Jamaica Plain’s Seed adult cannabis dispensary opens

On Saturday March 13 Jamaica Plain’s first adult-use cannabis dispensary and the nation’s first Social Justice Cannabis Museum opened in Hyde Square in Jamaica Plain.

      Core Cannabis’s Seed Dispensary and attached Social Justice Cannabis Museum opened at 401 Centre St. in Jamaica Plain with a ribbon cutting that included the dispensary and museum’s founders, staff and the now Acting-Mayor of Boston Kim Janey.

      The unique dispensary has already gained national recognition for being the first dispensary in the US with a social justice museum attached to the project.

      One of the first exhibits will feature Boston native Niambe McIntosh, daughter of legendary Jamaican Reggae Musician, former Wailer and cannabis activist, Peter Tosh.

      McIntosh is a member of the dispensary’s Social Justice Cannabis Museum’s Curating Council and will tell the story of how her brother Jawara Tosh lost his life to the drug war.

      On February 21, 2017 Jawara, also a musician and marijuana activist like his father, was beaten into a coma by a fellow inmate while he was serving a one-year sentence for marijuana possession in New Jersey.

      Jawara, 37 at the time, was later transported to a Boston hospital and died in 2020 after spending three years in a coma.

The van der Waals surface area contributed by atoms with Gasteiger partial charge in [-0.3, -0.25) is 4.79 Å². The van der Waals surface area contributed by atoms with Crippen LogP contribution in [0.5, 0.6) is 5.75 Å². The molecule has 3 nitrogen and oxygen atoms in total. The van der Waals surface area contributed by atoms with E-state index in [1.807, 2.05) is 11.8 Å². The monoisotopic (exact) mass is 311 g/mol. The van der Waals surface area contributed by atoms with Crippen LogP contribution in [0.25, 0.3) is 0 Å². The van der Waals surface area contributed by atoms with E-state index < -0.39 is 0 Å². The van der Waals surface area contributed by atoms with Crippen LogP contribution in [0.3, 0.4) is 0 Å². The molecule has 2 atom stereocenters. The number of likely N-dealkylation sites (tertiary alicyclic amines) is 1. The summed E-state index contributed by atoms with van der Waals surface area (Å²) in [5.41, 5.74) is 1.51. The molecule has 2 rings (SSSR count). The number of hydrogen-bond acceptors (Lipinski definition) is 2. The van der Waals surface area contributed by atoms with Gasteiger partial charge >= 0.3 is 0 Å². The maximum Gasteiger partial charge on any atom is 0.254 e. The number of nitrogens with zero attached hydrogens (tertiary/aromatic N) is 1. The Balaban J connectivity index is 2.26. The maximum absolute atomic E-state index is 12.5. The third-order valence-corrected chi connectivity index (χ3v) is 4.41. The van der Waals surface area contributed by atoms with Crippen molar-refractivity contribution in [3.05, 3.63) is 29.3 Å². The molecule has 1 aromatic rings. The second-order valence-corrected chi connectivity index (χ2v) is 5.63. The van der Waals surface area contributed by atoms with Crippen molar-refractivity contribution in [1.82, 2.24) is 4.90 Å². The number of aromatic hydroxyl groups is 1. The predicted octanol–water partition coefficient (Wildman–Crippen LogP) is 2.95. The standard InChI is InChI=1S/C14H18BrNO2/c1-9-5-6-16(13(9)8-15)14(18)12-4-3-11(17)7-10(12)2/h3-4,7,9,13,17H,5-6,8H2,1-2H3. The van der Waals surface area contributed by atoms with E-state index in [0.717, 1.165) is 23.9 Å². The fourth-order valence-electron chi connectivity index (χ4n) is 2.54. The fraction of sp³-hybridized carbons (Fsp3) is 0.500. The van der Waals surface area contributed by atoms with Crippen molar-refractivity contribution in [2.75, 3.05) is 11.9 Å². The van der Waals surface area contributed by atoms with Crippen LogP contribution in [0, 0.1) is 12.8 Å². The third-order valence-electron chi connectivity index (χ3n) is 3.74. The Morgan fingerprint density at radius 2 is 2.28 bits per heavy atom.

“He would call me from the jail and say hey Niambe, can you read this scripture?” his sister told Rolling Stone after her brother’s death. She said his nightly routine with his children included reading the Bible together, and he kept it up while incarcerated, with his sister’s help.

      The museum includes a space that features a six by eight replica jail cell where McIntosh will narrate her brother’s story. Guests are able to sit in the jail cell and listen to McIntosh’s story, as well as the story of thers, of the injustices of the war on drugs.

      “The Social Justice Cannabis Museum is a very unique aspect of this cannabis shop,” said Core’s CEO April Arrasate. “Core is trying to give people an understanding of what incarceration is like in this country.

      Eighty-two percent of Core is owned by locals, 72 percent women owned and the owners of the company have spent collectively over 10 years incarcerated by the war on drugs.

            Aside from the museum, Core has over 6,000 square feet of space that houses all the adult-use cannabis products that are for sale to consumers.

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